House Backs Mental Health Exam to Stop Military Suicides

Friday, 23 May 2014 01:34 PM

By Drew MacKenzie

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A new mental health screening program for potential military recruits that could prevent suicides in the forces — and even possible shooting rampages — was given approval by the House on Thursday.

The bipartisan bill, sponsored by Republican Rep. Glenn Thompson of Pennsylvania, was an amendment attached to the massive 2015 defense budget, according to Stars and Stripes.

The proposal calls for the National Institutes of Health to launch a mental health evaluation system for would-be enlistees that would highlight any past suicide attempts and psychiatric disorders.

The information would be able to help recruiting officials reject applicants with mental health issues that could result in them being a danger to themselves and others, the newspaper reported.

Thompson said potential recruits are currently not seen by mental health professionals in the same way that they are given a complete physical examination before they are signed up.

"Let's take it right back to the point of induction," Thompson said. "There is no mental health exam, and that was startling."

The congressman noted that his bill would create a comprehensive mental exam that could prevent recruits from enlisting who have suicidal tendencies or appear likely to carry out sudden acts of violence.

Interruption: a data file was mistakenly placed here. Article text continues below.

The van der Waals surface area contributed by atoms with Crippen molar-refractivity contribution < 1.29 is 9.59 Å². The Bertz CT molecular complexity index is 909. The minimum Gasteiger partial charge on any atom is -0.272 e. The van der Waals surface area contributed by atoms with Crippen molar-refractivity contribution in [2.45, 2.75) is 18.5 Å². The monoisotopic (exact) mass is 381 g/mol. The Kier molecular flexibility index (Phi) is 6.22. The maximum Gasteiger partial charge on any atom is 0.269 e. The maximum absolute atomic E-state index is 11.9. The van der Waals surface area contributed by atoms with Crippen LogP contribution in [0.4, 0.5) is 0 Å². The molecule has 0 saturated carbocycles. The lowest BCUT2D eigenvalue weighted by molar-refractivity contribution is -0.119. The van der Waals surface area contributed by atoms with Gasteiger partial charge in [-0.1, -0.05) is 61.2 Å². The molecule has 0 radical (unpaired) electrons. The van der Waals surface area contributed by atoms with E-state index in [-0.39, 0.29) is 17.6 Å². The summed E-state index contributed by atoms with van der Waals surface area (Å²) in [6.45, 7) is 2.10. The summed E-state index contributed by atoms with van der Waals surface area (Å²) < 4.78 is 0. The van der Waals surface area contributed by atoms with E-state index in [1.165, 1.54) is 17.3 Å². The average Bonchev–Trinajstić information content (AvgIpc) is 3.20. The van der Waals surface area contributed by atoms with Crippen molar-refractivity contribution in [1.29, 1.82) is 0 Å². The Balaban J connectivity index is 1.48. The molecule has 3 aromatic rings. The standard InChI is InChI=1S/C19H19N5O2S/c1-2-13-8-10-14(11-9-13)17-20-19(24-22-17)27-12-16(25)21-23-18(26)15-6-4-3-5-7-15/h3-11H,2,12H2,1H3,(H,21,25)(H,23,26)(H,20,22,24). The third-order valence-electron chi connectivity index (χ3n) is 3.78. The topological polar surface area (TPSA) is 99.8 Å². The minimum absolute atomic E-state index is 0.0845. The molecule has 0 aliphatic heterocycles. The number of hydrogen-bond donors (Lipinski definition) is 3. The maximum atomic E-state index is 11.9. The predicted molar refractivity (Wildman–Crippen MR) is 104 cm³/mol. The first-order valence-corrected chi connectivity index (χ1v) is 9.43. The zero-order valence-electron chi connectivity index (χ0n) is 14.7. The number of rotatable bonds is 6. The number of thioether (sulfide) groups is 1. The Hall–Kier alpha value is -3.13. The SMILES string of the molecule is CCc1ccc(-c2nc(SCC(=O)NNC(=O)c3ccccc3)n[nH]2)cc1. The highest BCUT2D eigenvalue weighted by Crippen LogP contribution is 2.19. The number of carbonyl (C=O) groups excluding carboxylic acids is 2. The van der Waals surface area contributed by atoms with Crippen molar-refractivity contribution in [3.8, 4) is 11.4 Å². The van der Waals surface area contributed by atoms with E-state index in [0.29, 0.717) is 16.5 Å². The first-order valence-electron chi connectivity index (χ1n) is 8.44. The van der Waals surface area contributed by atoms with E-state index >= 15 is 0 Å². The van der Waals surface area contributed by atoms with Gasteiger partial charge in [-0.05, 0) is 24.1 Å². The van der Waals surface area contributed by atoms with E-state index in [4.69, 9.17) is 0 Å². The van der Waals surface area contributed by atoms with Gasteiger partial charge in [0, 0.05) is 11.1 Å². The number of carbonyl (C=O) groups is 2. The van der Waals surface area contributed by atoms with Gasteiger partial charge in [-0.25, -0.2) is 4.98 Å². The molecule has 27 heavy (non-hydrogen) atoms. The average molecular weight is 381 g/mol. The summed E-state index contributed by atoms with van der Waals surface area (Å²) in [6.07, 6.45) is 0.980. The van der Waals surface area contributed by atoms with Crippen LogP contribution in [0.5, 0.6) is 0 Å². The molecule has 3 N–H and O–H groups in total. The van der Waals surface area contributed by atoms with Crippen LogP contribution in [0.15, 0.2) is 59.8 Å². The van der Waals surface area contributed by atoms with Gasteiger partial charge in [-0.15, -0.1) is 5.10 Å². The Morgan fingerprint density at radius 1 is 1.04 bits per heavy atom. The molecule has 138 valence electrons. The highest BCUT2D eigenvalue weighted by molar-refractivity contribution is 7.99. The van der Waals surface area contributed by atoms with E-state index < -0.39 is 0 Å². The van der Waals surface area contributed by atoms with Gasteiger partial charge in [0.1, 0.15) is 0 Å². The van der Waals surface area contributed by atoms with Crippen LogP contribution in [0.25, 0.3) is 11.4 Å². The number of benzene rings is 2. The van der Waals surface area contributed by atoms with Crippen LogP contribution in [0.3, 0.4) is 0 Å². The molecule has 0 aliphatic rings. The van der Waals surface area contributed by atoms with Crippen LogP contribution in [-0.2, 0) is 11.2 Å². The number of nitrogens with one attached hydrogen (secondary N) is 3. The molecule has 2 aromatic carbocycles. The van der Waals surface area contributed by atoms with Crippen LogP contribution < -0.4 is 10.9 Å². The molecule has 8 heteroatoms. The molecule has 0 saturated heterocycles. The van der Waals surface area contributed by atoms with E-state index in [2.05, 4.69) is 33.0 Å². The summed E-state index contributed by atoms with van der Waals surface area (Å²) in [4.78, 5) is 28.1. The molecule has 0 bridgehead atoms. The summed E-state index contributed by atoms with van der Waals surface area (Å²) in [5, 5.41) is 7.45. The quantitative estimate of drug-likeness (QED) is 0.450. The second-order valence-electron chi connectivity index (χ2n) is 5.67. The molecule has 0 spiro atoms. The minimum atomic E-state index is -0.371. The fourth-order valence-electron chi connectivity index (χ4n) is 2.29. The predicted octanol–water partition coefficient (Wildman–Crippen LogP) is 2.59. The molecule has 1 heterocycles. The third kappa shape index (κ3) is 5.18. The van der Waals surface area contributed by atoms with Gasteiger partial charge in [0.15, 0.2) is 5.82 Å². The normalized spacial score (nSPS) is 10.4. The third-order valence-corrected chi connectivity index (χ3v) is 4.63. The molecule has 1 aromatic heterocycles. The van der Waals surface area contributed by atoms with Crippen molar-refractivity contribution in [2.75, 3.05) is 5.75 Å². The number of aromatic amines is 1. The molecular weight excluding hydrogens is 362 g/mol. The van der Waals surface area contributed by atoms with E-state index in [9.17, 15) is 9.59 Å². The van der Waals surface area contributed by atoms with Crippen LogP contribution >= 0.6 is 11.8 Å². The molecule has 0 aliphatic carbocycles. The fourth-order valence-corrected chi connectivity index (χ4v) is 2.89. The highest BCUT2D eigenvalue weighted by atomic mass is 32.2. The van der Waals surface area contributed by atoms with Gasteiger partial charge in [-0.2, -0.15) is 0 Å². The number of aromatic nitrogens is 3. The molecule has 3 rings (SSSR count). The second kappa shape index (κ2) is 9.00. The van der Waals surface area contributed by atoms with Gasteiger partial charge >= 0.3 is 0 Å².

Under the current system, pending recruits are questioned about mental issues and whether they've ever tried to kill themselves, while background checks are routinely carried out. But Stars and Stripes says that the process has often failed to catch troubled soldiers entering the armed services.

In recent years following the Iraq and Afghanistan wars, the military has been overwhelmed by the number of suicides by veterans and servicemen and women, as well as the vast increase in mental health disability claims.

Thompson said that many troops and veterans who committed suicide had made attempts before they enlisted, while noting that the military is also facing the new problem of mass shootings on military bases.

In April, Spc. Ivan Lopez killed three people and wounded 16 others at Fort Hood in Texas before killing himself. Mental health experts have since indicated that Lopez fit the psychological profile of a possible rampage shooter.

And last September, Aaron Alexis, a defense contractor and former petty officer in the Navy, went berserk in the Washington Navy Yard, killing 12 people. He was also said to have suffered from mental health issues that had not been detected during his enlistment process.

Thompson's measure has been backed by veterans groups and organization that support members of the service, including Iraq and Afghanistan Veterans of America, the National Guard Association, and the Military Officers Association of America, said Stars and Stripes.

The bipartisan bill has been introduced in the Senate by Sens. Rob Portman, an Ohio Republican and Jay Rockefeller of West Virginia. The final Pentagon budget, called the National Defense Authorization Act, is due to be passed by the Congress later this year.

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